“They mimic us. We mimic them.”
Justin’s rating: I’m not touching you! But am I bugging you?
Justin’s review: Before you say anything, yes, Mimic has an uphill battle to gaining your respect. I know that. It’s a bizarre creature feature that has to perform every yoga stance ever to get this plot to work — and on top of that, get the audience to buy Mira Sorvino as a super-smart scientist. Sorvino is great in a lot of roles, especially comedy, but… yeah, I don’t totally buy her in this role, even as I like her character.
Still, I have long held a torch this early Guillermo del Toro project. It takes a dumb premise and carries it all the way to the end credits without a restraining defensive tackle from the studio bringing it down. Del Toro’s talents make this an arresting watch, even if what you’re watching is a movie that — let’s face it — is about Big Bugs.
To cure a nasty cockroach-borne disease called Strickler’s Disease, bug doc Susan Tyler (Sorvino) whipped up a special “Judas Breed” to kill all of the roaches in NYC. Unfortunately, the Judas Breed take their wonky DNA and start evolving to become giant critters that start mimicking human beings and occasionally eating them.
That’s… that’s it. That’s the movie. The rest is a whole lot of investigation and running around in subway tunnels and smearing bug goo all over highly paid actors.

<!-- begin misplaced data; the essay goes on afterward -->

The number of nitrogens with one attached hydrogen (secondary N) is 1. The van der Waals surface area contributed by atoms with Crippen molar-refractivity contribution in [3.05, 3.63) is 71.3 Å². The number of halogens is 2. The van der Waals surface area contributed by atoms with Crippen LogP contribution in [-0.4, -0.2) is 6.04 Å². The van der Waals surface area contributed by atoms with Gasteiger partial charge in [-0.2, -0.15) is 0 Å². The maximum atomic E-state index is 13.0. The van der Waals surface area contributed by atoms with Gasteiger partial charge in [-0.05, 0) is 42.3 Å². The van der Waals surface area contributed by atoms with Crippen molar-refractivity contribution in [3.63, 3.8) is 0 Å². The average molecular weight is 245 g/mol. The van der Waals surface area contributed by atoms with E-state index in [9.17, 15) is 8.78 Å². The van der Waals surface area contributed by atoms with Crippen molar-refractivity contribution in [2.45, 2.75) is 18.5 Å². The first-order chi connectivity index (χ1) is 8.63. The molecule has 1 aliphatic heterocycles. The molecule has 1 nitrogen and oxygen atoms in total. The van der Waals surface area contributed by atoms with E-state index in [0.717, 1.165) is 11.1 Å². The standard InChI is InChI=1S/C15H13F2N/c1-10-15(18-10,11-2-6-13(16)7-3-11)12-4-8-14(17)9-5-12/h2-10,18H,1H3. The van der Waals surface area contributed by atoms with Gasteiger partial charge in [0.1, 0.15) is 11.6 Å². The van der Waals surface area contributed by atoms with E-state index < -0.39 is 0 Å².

It’s not hard to understand why this idea would get flagged for a horror flick. A whole lot of people have a strongly negative reaction to insects, so it’s a good field to explore, especially with the then-newly popular tool of CGI. Huge bugs weren’t easy to do before the ’90s, but Mimic gladly grabbed on to computer graphics to give us the heebie-jeebies. And don’t worry — there are plenty of practical effects here too, because del Toro loves all that sort of thing. A whole lot of thought was given to the insects of this film, giving these abominations a relatable feel even as they don’t make sense in the least.
Mimic did fairly well for itself, too, spawning two direct-to-video sequels and becoming an underrated creature feature from the 1990s. It became a good breakout hit for del Toro, giving him leverage to go on to bigger (and weirder) things. It’s a movie that can be beautiful and well-paced at times, but you’re just going to remember it for your nightmares coming to life. If your nightmares are about roaches the size of a person, that is.
- Never thought cockroaches would get such weighty music
- They’re getting water ALL OVER THE FLOOR
- Some guy’s getting eaten by a bug? Kid things it’s a good time to learn how to copy all those clickity-clacks.
- Bug hunting is a good way for kids to earn some extra cash